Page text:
THE Fiji Electricity Authority has admitted that its $34million Butoni Wind farm in Sigatoka was a failure.
And this was because of insufficient study of the area.
This revelation was made by FEA's general manager generation, Eparama Tawake, at the International Symposium on Renewable Energy at the Uni-versity of the South Pacific yesterday.
It was also revealed that one of the joint venture partners of the FEA, Pacific Hydro Limited, pulled out in 2003 after seeing the project as financially uneconomical based on its development cost and expected cost of energy generation.
FEA, however, still went ahead with the project with PB Power of Australia as consultants in 2004.
According to Mr Tawake, the performance of the wind farm should be 11.3 giga watt hour for a period of one year at an average wind speed of 5.47metres per second. However, annual average wind speed recorded at the wind farm during the first year was lower at 4.96m/s.
"The failure was due to not enough wind and not enough study was undertaken," Mr Tawake said.
"Capacity factor for the first year of operation at 5.2 per cent compared to 12 per cent as manufacturer performance contract," said Mr Tawake.
"Operations and management cost (stands) at $0.12/kWh compared to approximately $0.27/kWh for diesel power generation."
However, these costs are expected to increase after a few years of operation due to wear and tear. Initially, the site was chosen due to easy accessibility, proximity of the Butoni ridge to the FEA grid, and Sigatoka being an area of development.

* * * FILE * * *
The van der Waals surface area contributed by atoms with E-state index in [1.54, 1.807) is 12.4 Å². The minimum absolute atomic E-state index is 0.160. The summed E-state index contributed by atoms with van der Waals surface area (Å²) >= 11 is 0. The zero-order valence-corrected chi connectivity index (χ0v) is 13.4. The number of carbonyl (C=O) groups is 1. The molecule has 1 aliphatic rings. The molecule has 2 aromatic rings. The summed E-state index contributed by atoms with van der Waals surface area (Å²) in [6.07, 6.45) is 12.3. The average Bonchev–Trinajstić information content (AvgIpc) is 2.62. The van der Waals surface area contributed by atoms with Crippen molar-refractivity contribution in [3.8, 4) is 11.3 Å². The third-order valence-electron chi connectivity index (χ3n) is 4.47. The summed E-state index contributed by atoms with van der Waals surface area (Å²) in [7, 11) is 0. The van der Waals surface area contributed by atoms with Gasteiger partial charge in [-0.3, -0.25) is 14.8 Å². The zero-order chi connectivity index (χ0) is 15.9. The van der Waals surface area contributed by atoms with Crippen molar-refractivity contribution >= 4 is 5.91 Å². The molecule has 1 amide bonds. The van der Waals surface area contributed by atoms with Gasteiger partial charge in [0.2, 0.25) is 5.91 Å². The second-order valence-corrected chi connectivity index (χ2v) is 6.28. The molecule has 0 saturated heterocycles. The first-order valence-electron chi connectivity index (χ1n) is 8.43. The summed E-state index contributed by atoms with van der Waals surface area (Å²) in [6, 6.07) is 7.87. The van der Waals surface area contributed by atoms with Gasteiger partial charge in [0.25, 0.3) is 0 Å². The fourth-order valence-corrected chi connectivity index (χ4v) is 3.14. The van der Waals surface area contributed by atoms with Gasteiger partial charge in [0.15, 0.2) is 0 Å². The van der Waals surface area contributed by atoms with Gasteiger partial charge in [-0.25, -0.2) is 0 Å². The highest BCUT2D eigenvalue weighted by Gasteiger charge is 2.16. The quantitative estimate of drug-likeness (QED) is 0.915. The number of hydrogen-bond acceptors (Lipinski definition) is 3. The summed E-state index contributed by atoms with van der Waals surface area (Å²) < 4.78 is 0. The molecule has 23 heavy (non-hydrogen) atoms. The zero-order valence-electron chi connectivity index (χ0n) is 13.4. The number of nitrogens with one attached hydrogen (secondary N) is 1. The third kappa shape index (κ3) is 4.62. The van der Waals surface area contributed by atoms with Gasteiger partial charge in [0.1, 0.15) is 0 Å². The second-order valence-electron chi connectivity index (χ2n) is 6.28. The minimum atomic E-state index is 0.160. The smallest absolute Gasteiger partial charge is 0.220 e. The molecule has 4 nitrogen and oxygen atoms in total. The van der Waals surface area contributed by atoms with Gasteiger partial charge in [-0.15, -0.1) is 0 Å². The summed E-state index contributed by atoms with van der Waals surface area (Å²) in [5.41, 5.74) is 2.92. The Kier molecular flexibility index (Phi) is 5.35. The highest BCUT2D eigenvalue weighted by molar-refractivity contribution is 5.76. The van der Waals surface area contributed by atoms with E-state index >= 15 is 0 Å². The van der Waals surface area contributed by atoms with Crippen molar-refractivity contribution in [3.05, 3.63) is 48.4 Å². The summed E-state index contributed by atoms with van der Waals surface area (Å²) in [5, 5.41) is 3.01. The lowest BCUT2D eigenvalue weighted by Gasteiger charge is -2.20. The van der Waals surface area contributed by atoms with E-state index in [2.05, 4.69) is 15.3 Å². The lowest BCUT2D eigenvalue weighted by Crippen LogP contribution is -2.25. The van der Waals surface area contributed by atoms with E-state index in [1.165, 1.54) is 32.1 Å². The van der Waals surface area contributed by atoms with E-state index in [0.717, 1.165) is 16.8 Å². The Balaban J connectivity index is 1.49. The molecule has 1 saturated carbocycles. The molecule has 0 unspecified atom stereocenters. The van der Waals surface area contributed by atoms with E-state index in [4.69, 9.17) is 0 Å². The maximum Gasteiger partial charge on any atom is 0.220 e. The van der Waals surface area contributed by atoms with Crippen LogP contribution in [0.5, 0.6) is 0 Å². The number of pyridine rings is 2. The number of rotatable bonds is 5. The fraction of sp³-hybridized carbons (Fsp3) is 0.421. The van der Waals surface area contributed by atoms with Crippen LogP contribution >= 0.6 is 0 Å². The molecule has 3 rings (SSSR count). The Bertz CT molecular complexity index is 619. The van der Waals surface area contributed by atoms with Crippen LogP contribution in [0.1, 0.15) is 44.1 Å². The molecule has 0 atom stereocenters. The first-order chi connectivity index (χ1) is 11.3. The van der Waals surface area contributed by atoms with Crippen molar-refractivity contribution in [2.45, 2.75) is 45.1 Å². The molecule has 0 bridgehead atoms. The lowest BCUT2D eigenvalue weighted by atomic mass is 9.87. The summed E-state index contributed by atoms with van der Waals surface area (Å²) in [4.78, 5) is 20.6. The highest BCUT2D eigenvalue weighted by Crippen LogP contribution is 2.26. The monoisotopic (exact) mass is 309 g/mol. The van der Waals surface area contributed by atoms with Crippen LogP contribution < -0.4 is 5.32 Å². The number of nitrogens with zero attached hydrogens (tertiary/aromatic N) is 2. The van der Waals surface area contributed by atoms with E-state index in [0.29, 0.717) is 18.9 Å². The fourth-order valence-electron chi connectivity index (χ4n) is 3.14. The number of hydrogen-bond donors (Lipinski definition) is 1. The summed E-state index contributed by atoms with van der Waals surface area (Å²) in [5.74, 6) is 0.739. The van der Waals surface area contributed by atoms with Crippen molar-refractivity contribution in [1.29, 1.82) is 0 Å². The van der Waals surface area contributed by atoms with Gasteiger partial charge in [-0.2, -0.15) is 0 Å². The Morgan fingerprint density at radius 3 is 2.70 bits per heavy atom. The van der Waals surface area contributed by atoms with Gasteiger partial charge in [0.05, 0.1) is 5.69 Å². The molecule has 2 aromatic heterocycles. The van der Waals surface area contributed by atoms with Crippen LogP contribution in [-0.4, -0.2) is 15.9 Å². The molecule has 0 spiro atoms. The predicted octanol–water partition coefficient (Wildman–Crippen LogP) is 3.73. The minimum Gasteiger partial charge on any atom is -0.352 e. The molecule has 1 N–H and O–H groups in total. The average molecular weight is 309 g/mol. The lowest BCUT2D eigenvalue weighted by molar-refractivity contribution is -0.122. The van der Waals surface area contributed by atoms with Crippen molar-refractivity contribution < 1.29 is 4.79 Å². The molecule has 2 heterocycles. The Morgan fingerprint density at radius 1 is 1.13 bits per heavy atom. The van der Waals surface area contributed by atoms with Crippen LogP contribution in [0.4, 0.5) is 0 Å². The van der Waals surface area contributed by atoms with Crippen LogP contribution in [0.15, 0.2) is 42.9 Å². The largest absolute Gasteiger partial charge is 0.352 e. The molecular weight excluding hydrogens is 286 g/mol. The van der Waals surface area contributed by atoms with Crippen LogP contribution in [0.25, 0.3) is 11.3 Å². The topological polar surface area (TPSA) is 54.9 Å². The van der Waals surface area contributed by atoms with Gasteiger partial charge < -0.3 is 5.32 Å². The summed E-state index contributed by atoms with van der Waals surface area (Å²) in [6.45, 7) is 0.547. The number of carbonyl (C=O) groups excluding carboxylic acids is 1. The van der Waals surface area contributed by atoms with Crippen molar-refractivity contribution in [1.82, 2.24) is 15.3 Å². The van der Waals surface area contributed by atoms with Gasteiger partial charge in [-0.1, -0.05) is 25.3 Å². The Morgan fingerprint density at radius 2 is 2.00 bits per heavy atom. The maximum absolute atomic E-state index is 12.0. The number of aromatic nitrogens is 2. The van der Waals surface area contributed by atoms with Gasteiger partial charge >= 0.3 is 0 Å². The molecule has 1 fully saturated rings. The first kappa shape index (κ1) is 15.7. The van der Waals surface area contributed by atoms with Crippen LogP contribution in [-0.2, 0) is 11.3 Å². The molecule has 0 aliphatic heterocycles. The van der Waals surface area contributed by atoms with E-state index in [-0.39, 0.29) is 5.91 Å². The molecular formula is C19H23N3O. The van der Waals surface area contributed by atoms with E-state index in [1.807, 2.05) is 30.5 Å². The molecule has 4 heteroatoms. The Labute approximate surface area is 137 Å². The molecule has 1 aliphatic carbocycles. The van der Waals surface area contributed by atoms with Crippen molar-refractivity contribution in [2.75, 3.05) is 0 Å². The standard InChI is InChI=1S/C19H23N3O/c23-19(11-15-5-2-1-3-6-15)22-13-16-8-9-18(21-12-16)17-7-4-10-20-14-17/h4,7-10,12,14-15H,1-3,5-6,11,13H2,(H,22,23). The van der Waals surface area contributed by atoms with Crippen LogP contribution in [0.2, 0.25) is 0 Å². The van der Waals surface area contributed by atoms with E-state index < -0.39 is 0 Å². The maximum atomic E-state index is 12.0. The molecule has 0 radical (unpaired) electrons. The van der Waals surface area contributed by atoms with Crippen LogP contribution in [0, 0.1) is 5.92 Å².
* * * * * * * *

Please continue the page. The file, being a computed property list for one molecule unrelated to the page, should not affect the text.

Mr Tawake said the initial data collected put Butoni in the low wind speed category with average wind speeds recorded at four to six metres per second.
"(The) project deemed financially uneconomical by Pacific Hydro Ltd (PHL) based on the development cost and the expected energy generation."
FEA decided to pursue the project by taking on board PB Power (Australia) after PHL pulled out.
The project, which has 37 wind turbines, began in 2003 and was completed in 2006.
"However, we are saving about a million dollars worth of diesel fuel in this project despite it not performing to expectations," Mr Tawake said.
In June this year, this newspaper questioned FEA chief executive Hasmukh Patel on the performance of the wind farm where he replied it was under review. Defending the project, he said it only worked when there were good winds. The farm was opened in October 2007 and three months later, the wind turbines were brought down for maintenance because of Cyclone Gene. The maintenance took six months with Mr Patel saying that French consultants were brought in. in July 24, 2005 while announcing the wind farm, then FEA chair Jo Mar said the turbines could easily be lowered by villagers if there was a hurricane warning and that they would be trained on their maintenance as well.